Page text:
When Memphis Slim sang about troubles with a lady friend who loved her whiskey - "every time I wanna find you, you're laying around some whiskey bar," he wailed in "Whiskey Store Blues" - aged single-barrel bourbon probably wasn't the source of his problems. But Hans Offringa believes the blues and high-end bourbon complement each other in significant ways.
In his new book, Bourbon & Blues, Offringa proposes a dozen blues artist and bourbon brand pairings. "The whole purpose is to use all your senses," says Offringa, who will be signing his book this afternoon at The Pike Brewing Company. "Just as you determine what the bass player is doing, what the lyrics are doing, you take a spirit and enjoy all the flavors. In my opinion, they go well together."
While blues is an immediate expression of heartache and bourbon is a time-enriched celebration of corn, Offring says both genres are studies in maturation. Blues music, he points out, developed from West African traditions. Bourbon's also evolved since early American farmers started distilling their corn.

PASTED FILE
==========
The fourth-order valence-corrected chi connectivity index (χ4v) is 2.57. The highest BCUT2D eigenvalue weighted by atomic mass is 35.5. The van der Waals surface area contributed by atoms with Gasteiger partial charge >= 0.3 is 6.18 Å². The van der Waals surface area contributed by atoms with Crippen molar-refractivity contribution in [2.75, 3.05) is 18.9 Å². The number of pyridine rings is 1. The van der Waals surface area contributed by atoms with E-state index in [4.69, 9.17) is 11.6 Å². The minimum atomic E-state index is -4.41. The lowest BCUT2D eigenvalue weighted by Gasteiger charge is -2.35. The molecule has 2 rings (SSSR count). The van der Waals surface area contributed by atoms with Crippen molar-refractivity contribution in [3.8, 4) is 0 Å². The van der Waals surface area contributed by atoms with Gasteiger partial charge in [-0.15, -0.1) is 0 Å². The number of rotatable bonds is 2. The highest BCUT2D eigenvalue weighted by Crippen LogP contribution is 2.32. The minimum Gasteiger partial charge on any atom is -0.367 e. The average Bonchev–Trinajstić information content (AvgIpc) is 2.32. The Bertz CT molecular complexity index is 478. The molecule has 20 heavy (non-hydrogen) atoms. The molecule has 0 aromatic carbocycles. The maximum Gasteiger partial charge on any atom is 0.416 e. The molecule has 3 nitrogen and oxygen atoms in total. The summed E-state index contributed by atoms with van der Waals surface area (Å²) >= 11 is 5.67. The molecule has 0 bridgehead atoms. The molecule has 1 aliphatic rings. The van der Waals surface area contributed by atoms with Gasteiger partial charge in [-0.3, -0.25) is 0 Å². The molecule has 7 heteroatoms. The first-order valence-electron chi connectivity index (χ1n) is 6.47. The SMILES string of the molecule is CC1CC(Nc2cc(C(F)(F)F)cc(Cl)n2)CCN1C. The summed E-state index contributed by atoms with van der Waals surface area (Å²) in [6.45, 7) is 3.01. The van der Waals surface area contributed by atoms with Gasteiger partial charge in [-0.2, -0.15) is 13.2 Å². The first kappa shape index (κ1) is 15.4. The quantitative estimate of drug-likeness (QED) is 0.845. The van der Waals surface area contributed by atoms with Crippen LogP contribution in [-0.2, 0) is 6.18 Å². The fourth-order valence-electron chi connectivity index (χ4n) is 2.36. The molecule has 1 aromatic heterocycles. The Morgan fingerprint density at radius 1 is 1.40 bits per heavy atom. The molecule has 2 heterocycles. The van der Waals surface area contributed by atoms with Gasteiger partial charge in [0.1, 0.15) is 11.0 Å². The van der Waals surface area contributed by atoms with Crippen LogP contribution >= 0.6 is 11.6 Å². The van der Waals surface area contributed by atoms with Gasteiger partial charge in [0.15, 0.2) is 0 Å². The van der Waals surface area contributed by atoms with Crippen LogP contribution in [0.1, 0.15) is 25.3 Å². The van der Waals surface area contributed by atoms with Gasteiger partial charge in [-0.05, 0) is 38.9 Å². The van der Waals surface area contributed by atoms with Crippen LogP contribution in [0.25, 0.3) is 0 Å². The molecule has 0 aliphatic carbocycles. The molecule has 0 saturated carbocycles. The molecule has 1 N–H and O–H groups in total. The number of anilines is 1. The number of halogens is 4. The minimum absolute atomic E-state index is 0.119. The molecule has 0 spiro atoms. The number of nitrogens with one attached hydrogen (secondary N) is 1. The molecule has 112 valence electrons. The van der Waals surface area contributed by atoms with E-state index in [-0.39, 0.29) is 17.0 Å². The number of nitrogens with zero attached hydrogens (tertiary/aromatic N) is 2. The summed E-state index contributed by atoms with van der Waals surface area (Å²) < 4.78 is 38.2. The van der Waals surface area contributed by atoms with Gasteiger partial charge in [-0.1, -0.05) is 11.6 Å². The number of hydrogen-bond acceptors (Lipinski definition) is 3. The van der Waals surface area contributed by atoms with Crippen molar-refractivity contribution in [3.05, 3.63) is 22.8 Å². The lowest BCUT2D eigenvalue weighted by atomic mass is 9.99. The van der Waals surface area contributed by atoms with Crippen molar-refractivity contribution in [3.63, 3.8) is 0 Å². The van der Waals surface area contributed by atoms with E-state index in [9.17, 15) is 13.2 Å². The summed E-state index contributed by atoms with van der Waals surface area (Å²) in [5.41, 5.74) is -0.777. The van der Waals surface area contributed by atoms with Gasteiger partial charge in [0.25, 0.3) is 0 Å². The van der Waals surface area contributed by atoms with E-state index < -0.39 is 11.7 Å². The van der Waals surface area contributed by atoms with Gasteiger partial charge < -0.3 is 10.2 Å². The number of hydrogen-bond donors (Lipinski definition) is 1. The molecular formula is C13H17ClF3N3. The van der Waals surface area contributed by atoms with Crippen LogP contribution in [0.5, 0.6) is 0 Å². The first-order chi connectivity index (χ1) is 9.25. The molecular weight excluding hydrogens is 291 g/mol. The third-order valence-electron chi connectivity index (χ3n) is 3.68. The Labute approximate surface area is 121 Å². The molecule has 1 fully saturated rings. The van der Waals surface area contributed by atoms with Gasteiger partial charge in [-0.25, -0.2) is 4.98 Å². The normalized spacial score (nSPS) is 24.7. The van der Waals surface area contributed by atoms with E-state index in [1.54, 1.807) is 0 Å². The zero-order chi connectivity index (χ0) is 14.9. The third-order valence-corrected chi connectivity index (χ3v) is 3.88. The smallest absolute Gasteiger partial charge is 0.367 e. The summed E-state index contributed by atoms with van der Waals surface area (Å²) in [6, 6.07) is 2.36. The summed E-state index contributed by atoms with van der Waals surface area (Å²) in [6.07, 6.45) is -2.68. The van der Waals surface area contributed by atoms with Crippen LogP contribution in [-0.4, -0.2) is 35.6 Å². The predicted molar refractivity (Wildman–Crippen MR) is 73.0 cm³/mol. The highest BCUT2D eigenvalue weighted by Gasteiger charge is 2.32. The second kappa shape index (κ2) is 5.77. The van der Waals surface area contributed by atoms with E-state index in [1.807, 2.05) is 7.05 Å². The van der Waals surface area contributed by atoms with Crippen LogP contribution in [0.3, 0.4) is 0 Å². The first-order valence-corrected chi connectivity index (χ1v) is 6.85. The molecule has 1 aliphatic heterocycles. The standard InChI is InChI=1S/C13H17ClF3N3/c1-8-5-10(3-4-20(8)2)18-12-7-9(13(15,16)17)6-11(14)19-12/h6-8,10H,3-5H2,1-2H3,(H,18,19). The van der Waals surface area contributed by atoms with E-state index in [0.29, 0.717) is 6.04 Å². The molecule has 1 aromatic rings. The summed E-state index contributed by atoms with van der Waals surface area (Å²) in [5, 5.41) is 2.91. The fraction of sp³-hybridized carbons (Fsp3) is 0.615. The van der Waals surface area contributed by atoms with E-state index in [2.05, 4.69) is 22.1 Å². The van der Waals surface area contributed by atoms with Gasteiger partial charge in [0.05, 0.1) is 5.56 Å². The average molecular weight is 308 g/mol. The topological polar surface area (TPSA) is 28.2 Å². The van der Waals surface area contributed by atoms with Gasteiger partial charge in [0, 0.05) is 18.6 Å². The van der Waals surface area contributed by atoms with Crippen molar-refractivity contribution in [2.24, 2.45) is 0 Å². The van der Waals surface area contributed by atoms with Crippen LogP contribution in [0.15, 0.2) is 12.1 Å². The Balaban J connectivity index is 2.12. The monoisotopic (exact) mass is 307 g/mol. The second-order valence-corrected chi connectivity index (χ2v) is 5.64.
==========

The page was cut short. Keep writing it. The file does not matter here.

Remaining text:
"Bourbon, like the life of African Americans, went through steep valleys and ended up on hills," says the Dutch-born author, who divides his time between Europe and the U.S.
Offringa suggests listening to Memphis Slim while drinking Marker's Mark.
"It's a smooth bourbon and Memphis Slim was a smooth operator," Offringa says.
Although it's not a bourbon, Offringa made room in his book for Jack Daniel's, which he advocates savoring while listening to Keith Richards - or some other artist.
"It's not my law," Offringa says. "Don't take it too seriously."